Perhaps I was being unfair to these two gentlemen by not noting they claim to support Medicare for All in the abstract despite being against it in practice and constantly attacking any concrete proposal to put it into place. But the major argument of the article, again, is that Medicare for All would result in a large net decrease in the number of insurance loss events, and neither of them admit this in the articles I linked to. Chait: "First, most people who have employer-based coverage like it and don’t want to change." Krugman: "A far more important consideration is minimizing disruption to the 156 million people [note: this is about 5 years' worth of employer-based insurance loss events] who currently get insurance through their employers, and are largely satisfied with their coverage. Moving to single-payer would mean taking away this coverage ..."

Still, Chait now apparently admits this reality, so glad to see we've advanced the dialectic on this front.

I generally try not to make arguments about political plausibility (not always successfully). I am highly skeptical about anyone's knowledge of what is politically plausible, pundits more than most. We live under the presidency of Donald J. Trump, something almost all savvy politics insiders took for granted as absolutely impossible until he actually won. I much prefer to make straightforward arguments for or against particular ideas.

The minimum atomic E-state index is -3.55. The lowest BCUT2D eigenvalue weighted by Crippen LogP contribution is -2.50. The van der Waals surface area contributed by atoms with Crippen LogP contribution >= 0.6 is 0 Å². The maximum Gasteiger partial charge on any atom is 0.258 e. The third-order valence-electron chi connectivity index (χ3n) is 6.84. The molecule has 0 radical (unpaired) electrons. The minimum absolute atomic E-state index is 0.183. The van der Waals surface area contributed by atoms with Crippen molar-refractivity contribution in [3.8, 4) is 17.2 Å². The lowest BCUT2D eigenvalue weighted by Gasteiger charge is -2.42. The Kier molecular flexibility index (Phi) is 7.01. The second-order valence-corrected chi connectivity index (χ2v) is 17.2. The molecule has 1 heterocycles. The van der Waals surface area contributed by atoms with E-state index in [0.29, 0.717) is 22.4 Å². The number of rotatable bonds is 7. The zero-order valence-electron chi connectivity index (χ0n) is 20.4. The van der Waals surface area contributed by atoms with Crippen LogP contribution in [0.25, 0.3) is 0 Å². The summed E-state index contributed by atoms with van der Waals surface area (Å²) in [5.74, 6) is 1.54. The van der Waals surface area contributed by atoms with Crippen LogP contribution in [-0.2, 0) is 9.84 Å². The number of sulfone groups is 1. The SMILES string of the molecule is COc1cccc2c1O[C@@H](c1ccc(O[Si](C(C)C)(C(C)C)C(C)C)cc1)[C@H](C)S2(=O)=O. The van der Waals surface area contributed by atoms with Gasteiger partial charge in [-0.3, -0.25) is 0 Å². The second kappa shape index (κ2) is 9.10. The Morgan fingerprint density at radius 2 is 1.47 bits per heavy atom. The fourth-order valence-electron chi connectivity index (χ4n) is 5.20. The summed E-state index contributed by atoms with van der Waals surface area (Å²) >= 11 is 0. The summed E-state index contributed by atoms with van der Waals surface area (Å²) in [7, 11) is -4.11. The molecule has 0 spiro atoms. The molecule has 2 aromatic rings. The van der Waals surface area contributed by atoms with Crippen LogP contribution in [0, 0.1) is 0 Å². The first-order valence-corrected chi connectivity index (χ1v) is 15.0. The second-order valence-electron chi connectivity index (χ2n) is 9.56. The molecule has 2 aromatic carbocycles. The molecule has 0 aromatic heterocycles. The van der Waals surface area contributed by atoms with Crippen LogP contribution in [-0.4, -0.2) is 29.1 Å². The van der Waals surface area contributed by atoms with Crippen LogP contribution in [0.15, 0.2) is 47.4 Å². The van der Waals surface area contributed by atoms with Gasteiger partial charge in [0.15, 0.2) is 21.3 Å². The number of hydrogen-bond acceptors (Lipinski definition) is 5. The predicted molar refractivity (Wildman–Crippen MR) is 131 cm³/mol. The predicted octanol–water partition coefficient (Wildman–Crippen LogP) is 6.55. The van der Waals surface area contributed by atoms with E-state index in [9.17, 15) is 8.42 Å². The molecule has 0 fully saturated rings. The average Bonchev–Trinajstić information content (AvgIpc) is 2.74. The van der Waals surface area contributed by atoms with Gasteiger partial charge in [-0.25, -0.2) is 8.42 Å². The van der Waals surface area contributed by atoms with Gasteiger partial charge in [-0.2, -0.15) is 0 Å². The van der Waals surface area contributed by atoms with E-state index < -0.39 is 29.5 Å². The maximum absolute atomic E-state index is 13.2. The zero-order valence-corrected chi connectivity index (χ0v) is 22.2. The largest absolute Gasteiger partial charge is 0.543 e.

So when Chait says "If single-payer advocates can come up with a way to get around the political obstacles in the way of single payer, they should say what they are," that is exactly what I am trying to do here, by knocking down duplicitous medical lobby talking points. Maybe thinking people can be convinced in this way is naive. But it's certain to work better than constantly trumping up highly speculative political obstacles to Medicare for All, demanding the left get around them, and then attacking any arguments to that effect. One tends to wonder what the real goal of that behavior is.

Jul 23, 2018

Russiagate and the Left, Round II

Corey Robin has responded to my article arguing that the left should take the Trump-Russia story more seriously. I do appreciate that he considers me an ally, and I feel the same towards him. However I am not convinced. The points I want to make are somewhat disconnected, so I will just take them one at a time.

What should be done?

Robin complains that I don't give much attention to the question of how we should respond to Russian electoral espionage.

As an initial matter, the question of whether a problem is an important one is logically distinct from what the response should be. There is a sizable vein of skepticism about Russiagate on the left, and the argument of the post was that skepticism was misplaced. Solutions can be worked out later. This point is rather similar to the centrist argument that you can't talk about Medicare for All unless you've got a fully costed-out bill detailing all the necessary taxes and regulation.